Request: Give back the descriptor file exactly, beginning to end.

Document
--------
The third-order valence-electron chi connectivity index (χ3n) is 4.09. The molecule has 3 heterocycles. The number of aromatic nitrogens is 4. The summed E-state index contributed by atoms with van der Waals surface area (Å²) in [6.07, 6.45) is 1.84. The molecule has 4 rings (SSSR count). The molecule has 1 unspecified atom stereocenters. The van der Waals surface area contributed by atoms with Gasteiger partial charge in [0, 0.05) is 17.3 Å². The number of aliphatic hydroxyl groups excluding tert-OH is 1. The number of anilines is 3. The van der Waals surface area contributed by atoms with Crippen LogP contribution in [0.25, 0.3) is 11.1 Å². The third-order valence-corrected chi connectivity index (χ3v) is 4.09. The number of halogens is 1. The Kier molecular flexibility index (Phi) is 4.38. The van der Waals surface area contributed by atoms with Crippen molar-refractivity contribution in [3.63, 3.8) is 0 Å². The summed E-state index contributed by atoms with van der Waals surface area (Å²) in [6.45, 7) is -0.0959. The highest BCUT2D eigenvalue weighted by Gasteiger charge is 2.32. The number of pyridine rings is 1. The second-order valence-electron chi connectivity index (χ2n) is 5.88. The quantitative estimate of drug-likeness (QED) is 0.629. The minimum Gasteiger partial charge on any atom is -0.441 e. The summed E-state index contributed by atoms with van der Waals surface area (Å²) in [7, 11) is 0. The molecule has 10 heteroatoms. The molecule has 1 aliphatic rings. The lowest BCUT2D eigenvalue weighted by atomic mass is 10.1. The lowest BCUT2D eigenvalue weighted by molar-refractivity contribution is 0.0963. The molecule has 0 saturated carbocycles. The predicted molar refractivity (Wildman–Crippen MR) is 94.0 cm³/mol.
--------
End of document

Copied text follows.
The third-order valence-electron chi connectivity index (χ3n) is 4.09. The molecule has 3 heterocycles. The number of aromatic nitrogens is 4. The summed E-state index contributed by atoms with van der Waals surface area (Å²) in [6.07, 6.45) is 1.84. The molecule has 4 rings (SSSR count). The molecule has 1 unspecified atom stereocenters. The van der Waals surface area contributed by atoms with Gasteiger partial charge in [0, 0.05) is 17.3 Å². The number of aliphatic hydroxyl groups excluding tert-OH is 1. The number of anilines is 3. The van der Waals surface area contributed by atoms with Crippen LogP contribution in [0.25, 0.3) is 11.1 Å². The third-order valence-corrected chi connectivity index (χ3v) is 4.09. The number of halogens is 1. The Kier molecular flexibility index (Phi) is 4.38. The van der Waals surface area contributed by atoms with Crippen molar-refractivity contribution in [3.63, 3.8) is 0 Å². The summed E-state index contributed by atoms with van der Waals surface area (Å²) in [6.45, 7) is -0.0959. The highest BCUT2D eigenvalue weighted by Gasteiger charge is 2.32. The number of pyridine rings is 1. The second-order valence-electron chi connectivity index (χ2n) is 5.88. The quantitative estimate of drug-likeness (QED) is 0.629. The minimum Gasteiger partial charge on any atom is -0.441 e. The summed E-state index contributed by atoms with van der Waals surface area (Å²) in [7, 11) is 0. The molecule has 10 heteroatoms. The molecule has 1 aliphatic rings. The lowest BCUT2D eigenvalue weighted by atomic mass is 10.1. The lowest BCUT2D eigenvalue weighted by molar-refractivity contribution is 0.0963. The molecule has 0 saturated carbocycles. The predicted molar refractivity (Wildman–Crippen MR) is 94.0 cm³/mol.